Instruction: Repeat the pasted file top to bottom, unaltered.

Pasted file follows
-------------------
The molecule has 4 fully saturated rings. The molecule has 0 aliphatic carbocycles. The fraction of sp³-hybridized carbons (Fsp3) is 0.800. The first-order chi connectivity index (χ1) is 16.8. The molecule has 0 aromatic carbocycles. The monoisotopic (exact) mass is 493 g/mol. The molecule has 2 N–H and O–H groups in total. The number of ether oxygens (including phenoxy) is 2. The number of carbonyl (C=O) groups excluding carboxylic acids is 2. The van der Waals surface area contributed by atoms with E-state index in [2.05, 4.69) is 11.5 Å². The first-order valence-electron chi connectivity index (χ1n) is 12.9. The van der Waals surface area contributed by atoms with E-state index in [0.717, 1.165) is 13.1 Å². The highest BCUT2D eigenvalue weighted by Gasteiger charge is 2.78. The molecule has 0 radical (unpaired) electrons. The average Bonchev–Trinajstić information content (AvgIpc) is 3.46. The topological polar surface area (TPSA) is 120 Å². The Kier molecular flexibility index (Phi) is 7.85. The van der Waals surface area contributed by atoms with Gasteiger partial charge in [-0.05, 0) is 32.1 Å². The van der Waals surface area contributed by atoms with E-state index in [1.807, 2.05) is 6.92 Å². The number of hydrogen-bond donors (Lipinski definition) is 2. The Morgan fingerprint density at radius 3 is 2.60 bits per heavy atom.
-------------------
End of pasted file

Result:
The molecule has 4 fully saturated rings. The molecule has 0 aliphatic carbocycles. The fraction of sp³-hybridized carbons (Fsp3) is 0.800. The first-order chi connectivity index (χ1) is 16.8. The molecule has 0 aromatic carbocycles. The monoisotopic (exact) mass is 493 g/mol. The molecule has 2 N–H and O–H groups in total. The number of ether oxygens (including phenoxy) is 2. The number of carbonyl (C=O) groups excluding carboxylic acids is 2. The van der Waals surface area contributed by atoms with E-state index in [2.05, 4.69) is 11.5 Å². The first-order valence-electron chi connectivity index (χ1n) is 12.9. The van der Waals surface area contributed by atoms with E-state index in [0.717, 1.165) is 13.1 Å². The highest BCUT2D eigenvalue weighted by Gasteiger charge is 2.78. The molecule has 0 radical (unpaired) electrons. The average Bonchev–Trinajstić information content (AvgIpc) is 3.46. The topological polar surface area (TPSA) is 120 Å². The Kier molecular flexibility index (Phi) is 7.85. The van der Waals surface area contributed by atoms with Gasteiger partial charge in [-0.05, 0) is 32.1 Å². The van der Waals surface area contributed by atoms with E-state index in [1.807, 2.05) is 6.92 Å². The number of hydrogen-bond donors (Lipinski definition) is 2. The Morgan fingerprint density at radius 3 is 2.60 bits per heavy atom.